Wisconsin is just a primer- the Medicare & SS battle(s) await

Discussion in 'Politics' started by Trajan, Feb 26, 2011.

  1. Trajan
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    Trajan conscientia mille testes

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    I think Jenkins does a good job laying out some of the broader points. I will add that there is a huuuuge battle coming in that, even to get to the point where politicians can float ides like adding years to the retirement age, means testing benefits etc. there will be a gnashing of teeth driven by standard bearers from both sides that will rev this up barley a moment after the first sentence is complete as to suggestions for deailing with either entitlment issue.

    Wisconsin is just a tune up.




    Let's Begin Obama's 'Conversation' on Entitlements
    A couple retiring last year paid $109,000 into Medicare but can expect $343,000 back from the system.
    FEBRUARY 26, 2011

    some salient points from the article-


    Don't doubt that Mr. Obama's real impulse, like that of most Democrats, is to let things ride and then simply, amid a crisis, start slashing benefits for the "rich" while also raising taxes on "the rich." Unspoken has been a Democratic assumption that an aging electorate, in a crisis, would be willing to tax itself to the hilt to prop up an unreformed or barely reformed Social Security and Medicare.

    snip-

    Let's lay down a couple of markers for "the conversation" Mr. Obama pretends he wants to have. The transition to a new system, in which workers save for their own retirement consumption, will have to be financed—that is, we'll have to borrow to settle the claims of those who are retired or nearing retirement and can't be left in the lurch.

    Medicare is the real killer. According to Eugene Steuerle of the Urban Institute, an average couple retiring last year can look forward to consuming Medicare benefits with a present value of $343,000, having paid Medicare taxes with a present value of $109,000.

    And don't let that figure get your hopes up, because even that $109,000 is not available today. That money was spent long ago. The government's trust funds are a fraud. Indeed, by some large amount, society missed out over many decades on domestic savings and investment that would have taken place had workers not been relying on unfunded government promises to support them in retirement.

    snip-


    The flip side of this depressing consideration, though, is a happier one. Moving toward a system of real savings, in which payroll taxes would flow into some version of personal accounts controlled by the worker, would bring a big improvement to incentives. We could expect a sizeable growth dividend to help finance the transition.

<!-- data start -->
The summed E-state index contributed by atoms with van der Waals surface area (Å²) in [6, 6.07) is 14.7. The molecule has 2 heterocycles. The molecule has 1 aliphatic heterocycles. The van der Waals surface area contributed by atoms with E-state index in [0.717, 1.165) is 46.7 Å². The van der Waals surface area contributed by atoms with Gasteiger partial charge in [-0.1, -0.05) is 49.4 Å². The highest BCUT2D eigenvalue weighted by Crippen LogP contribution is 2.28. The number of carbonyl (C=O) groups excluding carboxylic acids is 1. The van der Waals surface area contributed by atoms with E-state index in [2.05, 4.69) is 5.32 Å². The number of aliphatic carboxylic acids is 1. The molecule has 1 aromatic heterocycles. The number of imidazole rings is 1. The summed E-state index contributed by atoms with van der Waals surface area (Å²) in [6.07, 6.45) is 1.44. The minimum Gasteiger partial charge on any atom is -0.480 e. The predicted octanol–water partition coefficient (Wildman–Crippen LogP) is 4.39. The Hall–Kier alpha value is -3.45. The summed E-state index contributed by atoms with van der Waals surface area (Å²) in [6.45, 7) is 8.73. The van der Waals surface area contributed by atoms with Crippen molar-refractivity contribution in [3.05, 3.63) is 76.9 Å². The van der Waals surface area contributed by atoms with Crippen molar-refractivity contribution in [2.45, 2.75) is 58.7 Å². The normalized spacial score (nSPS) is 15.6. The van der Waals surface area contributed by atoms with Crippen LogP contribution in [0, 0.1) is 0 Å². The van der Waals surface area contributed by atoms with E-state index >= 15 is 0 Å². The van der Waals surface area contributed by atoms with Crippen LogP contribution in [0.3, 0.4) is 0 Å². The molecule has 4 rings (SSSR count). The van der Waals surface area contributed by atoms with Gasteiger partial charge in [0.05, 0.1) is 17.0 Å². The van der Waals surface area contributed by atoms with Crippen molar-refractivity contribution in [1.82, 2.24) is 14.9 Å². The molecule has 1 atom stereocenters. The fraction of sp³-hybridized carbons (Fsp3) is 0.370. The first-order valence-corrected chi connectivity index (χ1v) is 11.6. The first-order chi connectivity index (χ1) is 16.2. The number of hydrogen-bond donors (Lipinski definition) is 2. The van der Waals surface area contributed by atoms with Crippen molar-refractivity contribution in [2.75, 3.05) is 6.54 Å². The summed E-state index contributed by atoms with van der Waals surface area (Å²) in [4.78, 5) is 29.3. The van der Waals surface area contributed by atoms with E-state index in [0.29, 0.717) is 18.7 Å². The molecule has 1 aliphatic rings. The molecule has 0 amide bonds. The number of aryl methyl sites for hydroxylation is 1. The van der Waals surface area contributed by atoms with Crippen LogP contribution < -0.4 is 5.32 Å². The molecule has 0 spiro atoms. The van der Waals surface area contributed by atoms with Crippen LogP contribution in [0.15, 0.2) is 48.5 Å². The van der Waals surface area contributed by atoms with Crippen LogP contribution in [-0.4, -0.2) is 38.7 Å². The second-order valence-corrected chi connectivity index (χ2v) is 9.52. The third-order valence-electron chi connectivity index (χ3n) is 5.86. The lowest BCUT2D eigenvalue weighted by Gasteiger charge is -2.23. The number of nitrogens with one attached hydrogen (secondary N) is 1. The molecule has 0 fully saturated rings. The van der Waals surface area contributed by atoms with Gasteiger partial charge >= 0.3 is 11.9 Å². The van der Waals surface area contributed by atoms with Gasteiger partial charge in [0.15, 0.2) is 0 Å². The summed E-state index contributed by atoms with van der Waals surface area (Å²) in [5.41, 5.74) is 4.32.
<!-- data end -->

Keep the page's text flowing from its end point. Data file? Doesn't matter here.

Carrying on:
By "finance the transition," of course, we mean today's workers having to reach into their own pockets twice, paying for their own retirement while also making up for the saving their parents and grandparents didn't do. When people talk about generational injustice, this is what they mean. But the pain can be lightened and spread more evenly with borrowing. Here's where we should not be afraid of debt. The bond market can be trusted to distinguish between good debt and bad debt—between borrowing to fix the system and borrowing to prop it up.

    read more at-
    Jenkins: Let's Begin Obama's 'Conversation' on Entitlements - WSJ.com
     
  2. boedicca
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    boedicca Uppity Water Nymph Supporting Member

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    Indeed. IBD has a good piece today on what the Social Security Trust Fund's value actually is: Less Than Zero.

    Every dollar’s worth of special-issue Treasury bonds held by Social Security — and there are currently about $2.6 trillion worth — is a dollar that Treasury must come up with by issuing new debt, raising taxes or taking away from the rest of government, which is in far worse fiscal shape.

    But an analysis done by the Congressional Budget Office last year on the effect of high government debt levels suggests that unless the government gets its fiscal act together, the value of the trust fund is less than zero.

    Under the Alternative Fiscal Scenario, which approximates current policy, CBO finds that elevated debt levels would crowd out private investment and restrain economic growth to a significant degree. Specifically, GDP would be 15% smaller in 2035 under the current policy trajectory than it would be if debt stabilizes around current levels, as it would under the baseline scenario.

    While CBO assumes the current-law trajectory for Social Security under both the alternative and baseline scenarios, what matters for its crowding-out analysis is suffocating debt levels, not what contributes to the debt.

    Debt would be 185% of GDP in 2035 under current policy — vs. 79% under the baseline scenario. By that point, using assumptions from Social Security’s 2010 annual report, redemptions of trust fund bonds would have raised debt levels by about 18.5% of GDP, or $4.5 trillion in 2010 dollars.

    In other words, debt incurred by paying unfunded Social Security benefits would account for nearly 1/6th of the crowding-out effect, curbing GDP by about 2.6%.

    So, under the current budget trajectory, here is roughly the bottom-line value of the Trust Fund in 2035.